This was the worst piece of historical analysis I’ve ever read in any halfway respectable publication. Please ask your alma mater for a refund on all degrees earned. There isnt (sic) enough time in the day to go through all the stupidity you posted, but I will point out what is perhaps the biggest error – your hot take on Brest-Litovsk. There was no sense of internationalism or any ideological factor that caused the reds to sign that treaty – it was the simple fact that they were fighting a civil war and did not need to fight Germany, AH and the Whites.

Craig Johnson

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Dear Angry Reader Craig Johnson,

Why all the ad hominem invective? Let your argument speak for itself without the resort to slurs and smears. The tired rhetoric trope that “there is not enough time to list all the errors” usually means there are no errors. You confirm that fact when you list only one—and the supposed “biggest”—which unfortunately reveals your own historical ignorance.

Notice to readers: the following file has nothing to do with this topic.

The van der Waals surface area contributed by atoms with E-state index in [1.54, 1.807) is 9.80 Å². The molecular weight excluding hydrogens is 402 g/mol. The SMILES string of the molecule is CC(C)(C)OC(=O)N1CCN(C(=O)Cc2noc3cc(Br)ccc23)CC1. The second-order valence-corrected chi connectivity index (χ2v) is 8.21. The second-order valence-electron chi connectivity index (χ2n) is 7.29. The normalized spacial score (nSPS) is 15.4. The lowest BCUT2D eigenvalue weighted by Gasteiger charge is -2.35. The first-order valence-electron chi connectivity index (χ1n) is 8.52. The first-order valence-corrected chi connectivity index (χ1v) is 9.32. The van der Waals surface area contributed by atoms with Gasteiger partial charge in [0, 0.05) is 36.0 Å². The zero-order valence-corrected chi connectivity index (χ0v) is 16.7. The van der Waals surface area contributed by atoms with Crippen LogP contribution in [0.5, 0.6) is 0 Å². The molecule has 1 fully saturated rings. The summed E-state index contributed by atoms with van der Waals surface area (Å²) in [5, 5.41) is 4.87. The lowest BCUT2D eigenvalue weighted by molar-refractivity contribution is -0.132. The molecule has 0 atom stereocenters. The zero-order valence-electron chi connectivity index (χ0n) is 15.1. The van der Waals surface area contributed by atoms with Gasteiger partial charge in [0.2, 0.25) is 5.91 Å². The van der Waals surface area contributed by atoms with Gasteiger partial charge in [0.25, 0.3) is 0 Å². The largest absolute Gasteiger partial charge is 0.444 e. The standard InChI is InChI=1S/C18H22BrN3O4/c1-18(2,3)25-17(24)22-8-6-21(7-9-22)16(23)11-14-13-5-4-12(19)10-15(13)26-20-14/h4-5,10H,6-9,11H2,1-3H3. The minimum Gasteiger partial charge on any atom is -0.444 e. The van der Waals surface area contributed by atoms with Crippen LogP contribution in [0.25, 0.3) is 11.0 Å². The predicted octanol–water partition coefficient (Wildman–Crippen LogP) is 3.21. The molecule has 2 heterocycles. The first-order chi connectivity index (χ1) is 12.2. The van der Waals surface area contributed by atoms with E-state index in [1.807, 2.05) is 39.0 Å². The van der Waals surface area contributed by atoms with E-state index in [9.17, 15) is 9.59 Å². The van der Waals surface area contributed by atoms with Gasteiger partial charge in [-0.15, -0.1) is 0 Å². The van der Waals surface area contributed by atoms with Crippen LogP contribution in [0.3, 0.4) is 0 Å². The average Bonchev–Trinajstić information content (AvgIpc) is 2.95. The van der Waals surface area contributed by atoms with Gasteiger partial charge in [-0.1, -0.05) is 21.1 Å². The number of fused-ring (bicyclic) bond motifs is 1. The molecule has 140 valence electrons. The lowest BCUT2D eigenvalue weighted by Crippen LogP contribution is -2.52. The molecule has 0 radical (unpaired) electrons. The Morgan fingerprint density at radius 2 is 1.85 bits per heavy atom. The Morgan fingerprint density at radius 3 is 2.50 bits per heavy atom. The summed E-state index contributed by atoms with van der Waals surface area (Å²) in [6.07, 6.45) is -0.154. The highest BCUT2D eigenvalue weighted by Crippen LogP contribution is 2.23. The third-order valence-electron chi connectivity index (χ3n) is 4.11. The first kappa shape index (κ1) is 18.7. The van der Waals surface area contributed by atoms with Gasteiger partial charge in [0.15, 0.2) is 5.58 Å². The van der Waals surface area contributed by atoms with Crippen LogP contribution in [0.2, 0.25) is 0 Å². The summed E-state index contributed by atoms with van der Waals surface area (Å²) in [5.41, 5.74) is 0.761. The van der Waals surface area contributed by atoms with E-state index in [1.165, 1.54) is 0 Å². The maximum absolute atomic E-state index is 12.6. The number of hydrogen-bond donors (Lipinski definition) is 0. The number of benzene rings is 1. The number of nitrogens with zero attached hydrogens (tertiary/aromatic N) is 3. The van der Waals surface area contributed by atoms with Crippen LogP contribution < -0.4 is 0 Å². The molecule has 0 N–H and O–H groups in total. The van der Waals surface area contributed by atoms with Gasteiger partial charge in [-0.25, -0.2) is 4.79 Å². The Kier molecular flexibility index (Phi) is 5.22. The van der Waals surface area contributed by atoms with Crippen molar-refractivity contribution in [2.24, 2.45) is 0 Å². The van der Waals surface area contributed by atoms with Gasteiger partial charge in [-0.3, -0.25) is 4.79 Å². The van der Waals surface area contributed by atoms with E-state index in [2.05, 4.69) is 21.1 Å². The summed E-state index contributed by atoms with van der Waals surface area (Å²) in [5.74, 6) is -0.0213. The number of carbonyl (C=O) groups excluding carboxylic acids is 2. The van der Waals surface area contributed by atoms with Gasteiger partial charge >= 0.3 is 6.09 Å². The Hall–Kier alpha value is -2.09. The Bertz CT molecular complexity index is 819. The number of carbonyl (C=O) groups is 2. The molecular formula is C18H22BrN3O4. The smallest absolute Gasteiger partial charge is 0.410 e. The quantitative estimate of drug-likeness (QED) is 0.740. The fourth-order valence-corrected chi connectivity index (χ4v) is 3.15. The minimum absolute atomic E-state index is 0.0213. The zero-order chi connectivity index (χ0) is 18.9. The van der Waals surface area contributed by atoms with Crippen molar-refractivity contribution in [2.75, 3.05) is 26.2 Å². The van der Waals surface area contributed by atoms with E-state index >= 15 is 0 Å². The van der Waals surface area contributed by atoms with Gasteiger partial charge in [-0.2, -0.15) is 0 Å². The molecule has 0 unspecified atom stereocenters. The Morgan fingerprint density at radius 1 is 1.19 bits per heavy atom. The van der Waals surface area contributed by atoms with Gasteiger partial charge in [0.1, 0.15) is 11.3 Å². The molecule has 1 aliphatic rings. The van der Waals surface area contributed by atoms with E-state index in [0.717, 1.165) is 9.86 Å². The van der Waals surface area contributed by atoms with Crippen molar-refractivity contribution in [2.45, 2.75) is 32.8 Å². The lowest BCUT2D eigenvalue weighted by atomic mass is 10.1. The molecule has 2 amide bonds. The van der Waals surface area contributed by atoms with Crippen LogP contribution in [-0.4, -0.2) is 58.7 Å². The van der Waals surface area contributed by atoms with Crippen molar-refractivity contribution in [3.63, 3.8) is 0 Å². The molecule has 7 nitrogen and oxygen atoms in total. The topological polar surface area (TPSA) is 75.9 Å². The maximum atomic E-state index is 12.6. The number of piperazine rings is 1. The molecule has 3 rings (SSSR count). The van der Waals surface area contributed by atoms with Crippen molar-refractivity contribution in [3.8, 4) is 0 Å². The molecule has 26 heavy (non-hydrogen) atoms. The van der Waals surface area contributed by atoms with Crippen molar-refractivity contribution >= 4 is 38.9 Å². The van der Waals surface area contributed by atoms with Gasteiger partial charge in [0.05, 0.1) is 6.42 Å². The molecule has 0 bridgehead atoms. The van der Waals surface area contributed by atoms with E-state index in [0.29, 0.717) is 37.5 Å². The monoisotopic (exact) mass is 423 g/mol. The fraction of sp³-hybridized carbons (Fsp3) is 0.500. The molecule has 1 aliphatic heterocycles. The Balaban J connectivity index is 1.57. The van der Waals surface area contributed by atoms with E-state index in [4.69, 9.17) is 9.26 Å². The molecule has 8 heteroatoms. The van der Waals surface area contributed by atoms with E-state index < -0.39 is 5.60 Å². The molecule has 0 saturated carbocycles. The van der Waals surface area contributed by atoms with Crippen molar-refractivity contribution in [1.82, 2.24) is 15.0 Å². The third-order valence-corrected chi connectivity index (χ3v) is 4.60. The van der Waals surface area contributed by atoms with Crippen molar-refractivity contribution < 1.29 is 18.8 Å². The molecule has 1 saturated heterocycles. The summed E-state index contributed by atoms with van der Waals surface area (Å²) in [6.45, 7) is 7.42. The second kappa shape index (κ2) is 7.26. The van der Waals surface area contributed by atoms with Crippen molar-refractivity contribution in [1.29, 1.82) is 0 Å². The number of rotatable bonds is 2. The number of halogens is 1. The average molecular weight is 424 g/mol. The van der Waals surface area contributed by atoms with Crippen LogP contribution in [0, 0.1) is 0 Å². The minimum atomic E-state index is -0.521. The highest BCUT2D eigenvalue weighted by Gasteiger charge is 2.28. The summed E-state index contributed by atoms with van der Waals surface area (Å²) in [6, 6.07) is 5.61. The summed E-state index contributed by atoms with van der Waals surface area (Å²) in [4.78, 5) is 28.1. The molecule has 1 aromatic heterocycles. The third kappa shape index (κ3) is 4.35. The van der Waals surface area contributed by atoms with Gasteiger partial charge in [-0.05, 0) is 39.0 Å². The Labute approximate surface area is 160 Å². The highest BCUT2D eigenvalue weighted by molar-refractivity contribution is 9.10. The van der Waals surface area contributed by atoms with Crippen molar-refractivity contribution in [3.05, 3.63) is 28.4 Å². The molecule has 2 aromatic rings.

You write:

There was no sense of internationalism or any ideological factor that caused the reds to sign that treaty – it was the simple fact that they were fighting a civil war and did not need to fight Germany, AH and the Whites.”

My take is not “hot,” whatever that silly usage means, but is historically accurate and, in fact, non-controversial. Ideology—specifically the naive Marxist idea of an anticipated global and internationalist communism making the European nation state irrelevant—most certainly was the chief factor in the Bolsheviks’ disastrous signing of such an otherwise humiliating peace—one that was immediately seen as an abject betrayal of their Western allies and allowed the transference of at least 500,000 troops to the Western front.

Many in the nascent Soviet originally and vainly felt that they might at least drag out the humiliating negotiations for weeks in some pathetic expectation that their war-weary Western European “comrades” might in the meantime likewise revolt when learning that the war was ending in the East and a communist revolution was ascendant, and thereby force an end to the war in the West as well and join a communist continental take-over.